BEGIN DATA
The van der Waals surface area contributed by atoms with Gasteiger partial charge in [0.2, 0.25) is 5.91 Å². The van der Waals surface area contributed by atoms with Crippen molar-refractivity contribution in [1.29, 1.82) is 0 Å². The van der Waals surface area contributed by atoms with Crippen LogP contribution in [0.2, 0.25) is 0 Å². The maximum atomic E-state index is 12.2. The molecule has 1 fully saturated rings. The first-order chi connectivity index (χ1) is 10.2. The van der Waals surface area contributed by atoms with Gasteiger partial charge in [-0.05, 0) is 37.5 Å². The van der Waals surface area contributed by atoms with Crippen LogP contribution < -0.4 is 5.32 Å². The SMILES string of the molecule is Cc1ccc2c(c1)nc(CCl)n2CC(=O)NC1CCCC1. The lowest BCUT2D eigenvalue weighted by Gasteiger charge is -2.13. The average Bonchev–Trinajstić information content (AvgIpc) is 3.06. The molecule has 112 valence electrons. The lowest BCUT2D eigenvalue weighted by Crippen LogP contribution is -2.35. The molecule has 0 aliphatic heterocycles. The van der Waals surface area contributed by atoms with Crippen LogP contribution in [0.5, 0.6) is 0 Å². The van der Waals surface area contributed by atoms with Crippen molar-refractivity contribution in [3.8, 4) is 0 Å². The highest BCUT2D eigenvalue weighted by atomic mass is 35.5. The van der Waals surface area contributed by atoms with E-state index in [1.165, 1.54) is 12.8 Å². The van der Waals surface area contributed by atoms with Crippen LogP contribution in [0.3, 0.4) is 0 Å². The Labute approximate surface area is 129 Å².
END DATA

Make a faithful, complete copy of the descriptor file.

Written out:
The van der Waals surface area contributed by atoms with Gasteiger partial charge in [0.2, 0.25) is 5.91 Å². The van der Waals surface area contributed by atoms with Crippen molar-refractivity contribution in [1.29, 1.82) is 0 Å². The van der Waals surface area contributed by atoms with Crippen LogP contribution in [0.2, 0.25) is 0 Å². The maximum atomic E-state index is 12.2. The molecule has 1 fully saturated rings. The first-order chi connectivity index (χ1) is 10.2. The van der Waals surface area contributed by atoms with Gasteiger partial charge in [-0.05, 0) is 37.5 Å². The van der Waals surface area contributed by atoms with Crippen LogP contribution < -0.4 is 5.32 Å². The SMILES string of the molecule is Cc1ccc2c(c1)nc(CCl)n2CC(=O)NC1CCCC1. The lowest BCUT2D eigenvalue weighted by Gasteiger charge is -2.13. The average Bonchev–Trinajstić information content (AvgIpc) is 3.06. The molecule has 112 valence electrons. The lowest BCUT2D eigenvalue weighted by Crippen LogP contribution is -2.35. The molecule has 0 aliphatic heterocycles. The van der Waals surface area contributed by atoms with Crippen LogP contribution in [0.5, 0.6) is 0 Å². The van der Waals surface area contributed by atoms with Crippen molar-refractivity contribution in [3.8, 4) is 0 Å². The highest BCUT2D eigenvalue weighted by atomic mass is 35.5. The van der Waals surface area contributed by atoms with E-state index in [1.165, 1.54) is 12.8 Å². The van der Waals surface area contributed by atoms with Crippen LogP contribution in [0.3, 0.4) is 0 Å². The Labute approximate surface area is 129 Å².